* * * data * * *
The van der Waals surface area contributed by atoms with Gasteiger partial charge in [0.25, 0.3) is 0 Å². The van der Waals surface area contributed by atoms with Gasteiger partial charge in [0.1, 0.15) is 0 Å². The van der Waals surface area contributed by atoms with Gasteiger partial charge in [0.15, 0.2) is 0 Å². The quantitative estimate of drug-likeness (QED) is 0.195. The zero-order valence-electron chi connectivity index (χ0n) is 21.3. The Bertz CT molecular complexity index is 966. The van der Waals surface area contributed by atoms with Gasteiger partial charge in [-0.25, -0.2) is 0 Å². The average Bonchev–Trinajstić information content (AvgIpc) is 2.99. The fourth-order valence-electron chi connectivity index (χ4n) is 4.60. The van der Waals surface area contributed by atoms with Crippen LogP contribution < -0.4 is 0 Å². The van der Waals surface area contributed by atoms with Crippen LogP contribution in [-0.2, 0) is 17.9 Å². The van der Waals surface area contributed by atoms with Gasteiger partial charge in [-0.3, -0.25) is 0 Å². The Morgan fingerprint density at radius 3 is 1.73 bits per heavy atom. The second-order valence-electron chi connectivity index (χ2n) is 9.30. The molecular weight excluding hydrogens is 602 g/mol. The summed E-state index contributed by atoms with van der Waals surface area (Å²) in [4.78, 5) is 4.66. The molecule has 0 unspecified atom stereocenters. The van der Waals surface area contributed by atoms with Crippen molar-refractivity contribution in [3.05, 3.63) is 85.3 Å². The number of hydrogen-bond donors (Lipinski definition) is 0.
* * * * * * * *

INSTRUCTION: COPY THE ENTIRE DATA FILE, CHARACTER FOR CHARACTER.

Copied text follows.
The van der Waals surface area contributed by atoms with Gasteiger partial charge in [0.25, 0.3) is 0 Å². The van der Waals surface area contributed by atoms with Gasteiger partial charge in [0.1, 0.15) is 0 Å². The van der Waals surface area contributed by atoms with Gasteiger partial charge in [0.15, 0.2) is 0 Å². The quantitative estimate of drug-likeness (QED) is 0.195. The zero-order valence-electron chi connectivity index (χ0n) is 21.3. The Bertz CT molecular complexity index is 966. The van der Waals surface area contributed by atoms with Gasteiger partial charge in [-0.25, -0.2) is 0 Å². The average Bonchev–Trinajstić information content (AvgIpc) is 2.99. The fourth-order valence-electron chi connectivity index (χ4n) is 4.60. The van der Waals surface area contributed by atoms with Crippen LogP contribution < -0.4 is 0 Å². The van der Waals surface area contributed by atoms with Crippen LogP contribution in [-0.2, 0) is 17.9 Å². The van der Waals surface area contributed by atoms with Gasteiger partial charge in [-0.3, -0.25) is 0 Å². The Morgan fingerprint density at radius 3 is 1.73 bits per heavy atom. The second-order valence-electron chi connectivity index (χ2n) is 9.30. The molecular weight excluding hydrogens is 602 g/mol. The summed E-state index contributed by atoms with van der Waals surface area (Å²) in [4.78, 5) is 4.66. The molecule has 0 unspecified atom stereocenters. The van der Waals surface area contributed by atoms with Crippen molar-refractivity contribution in [3.05, 3.63) is 85.3 Å². The number of hydrogen-bond donors (Lipinski definition) is 0.